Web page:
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Press release 1st August 2021

Railfuture’s way forward for at-risk HS2 East and Northern Powerhouse Rail (NPR)


The eagerly anticipated Integrated Rail Plan has been delayed, leading to fears of cutbacks or cancellations to investment in the North of England’s railways.

“A smart solution? We’re keenly aware that the term 'smart' has been used before as a euphemism for cutbacks” said Railfuture director Ian Brown. “The then Secretary of State used it when he announced cutting back electrification of the Great Western Main line to somewhere around Chippenham and the Midland Main Line similarly near Market Harborough. The word 'smart' is also starting to be used again as the government looks at options of cutting back the HS2 East scheme and potentially, Northern Powerhouse Rail too.”

“We haven’t changed our position that HS2 East (Birmingham to Leeds) and Northern Powerhouse rail (Manchester to Leeds) should be constructed in full, properly integrated into the North’s rail network, to provide additional network capacity and resilience and economic benefits across the whole region.“

“If the government does announce a 'smart' cutback, we’ve set out our minimum requirements so the original objectives of levelling up the north in transport terms can be achieved.”

Railfuture's 10 demands – smarter still:

1. HS2 West must be completed in full from London Euston, via Old Oak Common (interchange with Crossrail) to Birmingham Interchange (Birmingham Airport) served by more HS2 trains, and Curzon Street in Birmingham. Associated rail and light rail distribution projects, based on Curzon Street and Moor Street stations must be implemented to maximise regional benefits in Birmingham and the Black Country.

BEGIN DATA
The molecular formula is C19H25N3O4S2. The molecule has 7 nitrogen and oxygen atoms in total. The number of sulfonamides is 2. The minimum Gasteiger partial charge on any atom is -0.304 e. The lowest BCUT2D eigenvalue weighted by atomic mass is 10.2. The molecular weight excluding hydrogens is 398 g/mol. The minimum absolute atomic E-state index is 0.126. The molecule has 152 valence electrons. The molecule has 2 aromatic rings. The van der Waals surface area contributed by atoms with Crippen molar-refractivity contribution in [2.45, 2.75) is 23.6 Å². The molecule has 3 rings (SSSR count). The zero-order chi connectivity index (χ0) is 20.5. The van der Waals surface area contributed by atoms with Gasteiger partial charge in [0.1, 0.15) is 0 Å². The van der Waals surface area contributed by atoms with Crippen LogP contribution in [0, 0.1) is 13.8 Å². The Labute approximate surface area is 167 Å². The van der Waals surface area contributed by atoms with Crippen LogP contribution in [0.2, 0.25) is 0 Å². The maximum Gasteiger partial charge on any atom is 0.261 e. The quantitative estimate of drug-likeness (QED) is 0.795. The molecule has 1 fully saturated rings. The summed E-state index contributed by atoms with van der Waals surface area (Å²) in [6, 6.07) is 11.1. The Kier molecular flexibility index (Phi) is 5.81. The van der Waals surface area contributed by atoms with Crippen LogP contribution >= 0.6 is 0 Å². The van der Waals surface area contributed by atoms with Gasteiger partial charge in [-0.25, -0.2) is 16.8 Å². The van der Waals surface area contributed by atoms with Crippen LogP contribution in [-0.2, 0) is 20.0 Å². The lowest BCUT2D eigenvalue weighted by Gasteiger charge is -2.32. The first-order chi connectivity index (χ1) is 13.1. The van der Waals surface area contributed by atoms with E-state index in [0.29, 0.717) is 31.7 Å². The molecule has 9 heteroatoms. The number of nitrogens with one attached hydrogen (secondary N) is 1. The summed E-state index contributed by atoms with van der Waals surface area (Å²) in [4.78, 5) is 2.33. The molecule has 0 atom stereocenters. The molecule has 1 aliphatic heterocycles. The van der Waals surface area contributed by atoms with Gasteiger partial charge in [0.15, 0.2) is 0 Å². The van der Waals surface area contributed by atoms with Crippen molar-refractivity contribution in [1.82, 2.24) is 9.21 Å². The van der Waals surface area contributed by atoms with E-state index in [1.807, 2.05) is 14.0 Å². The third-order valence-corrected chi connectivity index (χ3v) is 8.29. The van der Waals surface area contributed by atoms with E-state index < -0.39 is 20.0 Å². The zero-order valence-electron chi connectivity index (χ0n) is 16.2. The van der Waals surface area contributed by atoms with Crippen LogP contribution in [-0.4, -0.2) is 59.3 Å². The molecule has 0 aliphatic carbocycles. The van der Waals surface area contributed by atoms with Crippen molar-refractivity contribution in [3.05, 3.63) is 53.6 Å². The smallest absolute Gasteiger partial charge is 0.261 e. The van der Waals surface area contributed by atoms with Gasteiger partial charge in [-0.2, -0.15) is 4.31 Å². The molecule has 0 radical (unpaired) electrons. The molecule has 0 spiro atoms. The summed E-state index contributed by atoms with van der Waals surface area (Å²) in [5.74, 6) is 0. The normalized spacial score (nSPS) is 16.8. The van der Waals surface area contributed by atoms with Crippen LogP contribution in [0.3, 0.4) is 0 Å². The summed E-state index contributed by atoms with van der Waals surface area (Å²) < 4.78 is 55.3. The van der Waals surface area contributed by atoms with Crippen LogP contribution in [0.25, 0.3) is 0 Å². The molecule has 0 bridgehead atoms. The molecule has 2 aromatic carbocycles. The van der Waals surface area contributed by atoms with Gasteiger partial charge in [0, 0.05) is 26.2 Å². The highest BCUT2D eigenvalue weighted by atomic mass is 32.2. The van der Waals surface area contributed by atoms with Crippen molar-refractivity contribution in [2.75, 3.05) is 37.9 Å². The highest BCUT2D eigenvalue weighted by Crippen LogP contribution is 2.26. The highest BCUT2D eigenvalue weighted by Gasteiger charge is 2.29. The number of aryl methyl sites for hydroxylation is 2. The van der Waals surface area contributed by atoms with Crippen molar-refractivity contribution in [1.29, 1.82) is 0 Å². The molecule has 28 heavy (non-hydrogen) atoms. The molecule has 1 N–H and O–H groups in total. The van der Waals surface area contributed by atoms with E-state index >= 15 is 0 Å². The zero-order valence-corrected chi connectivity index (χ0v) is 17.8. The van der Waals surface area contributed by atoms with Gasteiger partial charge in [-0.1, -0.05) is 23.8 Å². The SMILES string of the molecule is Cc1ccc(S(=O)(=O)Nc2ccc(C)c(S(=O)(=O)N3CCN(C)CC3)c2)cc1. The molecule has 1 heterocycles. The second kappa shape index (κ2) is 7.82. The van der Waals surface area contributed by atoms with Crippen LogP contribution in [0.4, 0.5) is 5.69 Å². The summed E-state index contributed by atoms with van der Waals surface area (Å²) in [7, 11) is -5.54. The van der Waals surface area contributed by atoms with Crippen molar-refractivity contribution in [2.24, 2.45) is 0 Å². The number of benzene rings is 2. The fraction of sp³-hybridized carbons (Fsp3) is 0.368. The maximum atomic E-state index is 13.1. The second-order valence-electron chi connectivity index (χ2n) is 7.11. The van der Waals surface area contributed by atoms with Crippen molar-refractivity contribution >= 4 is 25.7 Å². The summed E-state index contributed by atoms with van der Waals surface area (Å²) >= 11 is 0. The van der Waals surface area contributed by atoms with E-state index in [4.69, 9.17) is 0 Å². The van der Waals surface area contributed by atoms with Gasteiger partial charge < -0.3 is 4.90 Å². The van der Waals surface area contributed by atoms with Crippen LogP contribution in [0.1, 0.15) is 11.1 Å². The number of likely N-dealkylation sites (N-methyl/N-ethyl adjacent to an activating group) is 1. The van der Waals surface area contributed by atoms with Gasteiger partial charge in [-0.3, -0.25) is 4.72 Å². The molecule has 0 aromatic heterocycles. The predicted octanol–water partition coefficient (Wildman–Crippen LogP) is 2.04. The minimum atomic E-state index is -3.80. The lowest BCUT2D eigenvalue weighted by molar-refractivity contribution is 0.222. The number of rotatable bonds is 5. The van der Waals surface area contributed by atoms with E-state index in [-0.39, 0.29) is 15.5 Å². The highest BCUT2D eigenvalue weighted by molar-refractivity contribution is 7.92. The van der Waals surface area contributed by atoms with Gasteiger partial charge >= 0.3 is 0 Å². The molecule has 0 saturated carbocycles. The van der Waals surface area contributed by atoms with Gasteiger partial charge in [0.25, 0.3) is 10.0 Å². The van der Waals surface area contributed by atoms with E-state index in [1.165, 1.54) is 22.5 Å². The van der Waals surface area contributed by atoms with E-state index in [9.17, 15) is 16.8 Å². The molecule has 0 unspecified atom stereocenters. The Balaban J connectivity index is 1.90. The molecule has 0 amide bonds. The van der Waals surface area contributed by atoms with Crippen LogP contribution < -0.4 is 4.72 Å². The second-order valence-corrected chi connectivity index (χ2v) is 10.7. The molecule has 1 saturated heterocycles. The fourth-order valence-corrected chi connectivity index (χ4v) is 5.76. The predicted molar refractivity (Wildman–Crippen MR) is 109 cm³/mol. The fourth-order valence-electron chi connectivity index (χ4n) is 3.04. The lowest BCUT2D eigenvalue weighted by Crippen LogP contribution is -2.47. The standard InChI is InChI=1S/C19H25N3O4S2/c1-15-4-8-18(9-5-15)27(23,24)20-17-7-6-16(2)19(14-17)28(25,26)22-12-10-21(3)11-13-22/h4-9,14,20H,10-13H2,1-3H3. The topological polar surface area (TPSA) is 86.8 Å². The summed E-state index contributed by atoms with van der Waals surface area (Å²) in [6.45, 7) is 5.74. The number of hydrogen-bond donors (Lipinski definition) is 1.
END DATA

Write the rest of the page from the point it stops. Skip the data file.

2. HS2 West must continue as per powers obtained to Crewe, Manchester Airport and Manchester Piccadilly.

3. The plan must provide through linkages on to the West Coast Main Line designed to provide maximum economic benefits to Cheshire, North Wales, Lancashire, Cumbria and Scotland by the provision of through trains running onto the classic network directly from HS2. HS2 must be seen as addressing capacity and resilience issues on the whole national rail network in the West and East Midlands and Northern England.

4. Augmented HS2 station platform capacity is required at Manchester Airport and Piccadilly. At Manchester Airport, capacity is required to provide for an HS2 shuttle to Manchester and onwards so relieving the Castlefield Corridor. The two additional HS2/NPR platforms are required at Piccadilly to facilitate NPR connections and also through services HS2/NPR via Manchester, preferably in the form of through platforms as advocated by Railfuture, or at least by reversal with a small time penalty. The recently constructed Ordsall Chord would not be used by NPR trains but would become available as originally planned but then abandoned, for Calder Valley trains accessing HS2 at Piccadilly and Manchester Airport.

5. Levelling up the North West without levelling up the North East is unsustainable if the Northern Powerhouse as a single economic entity is to be taken seriously. If HS2 East is cut back, a series of mitigation measures are required to achieve capacity and resilience objectives, even if the speed objective is subordinated.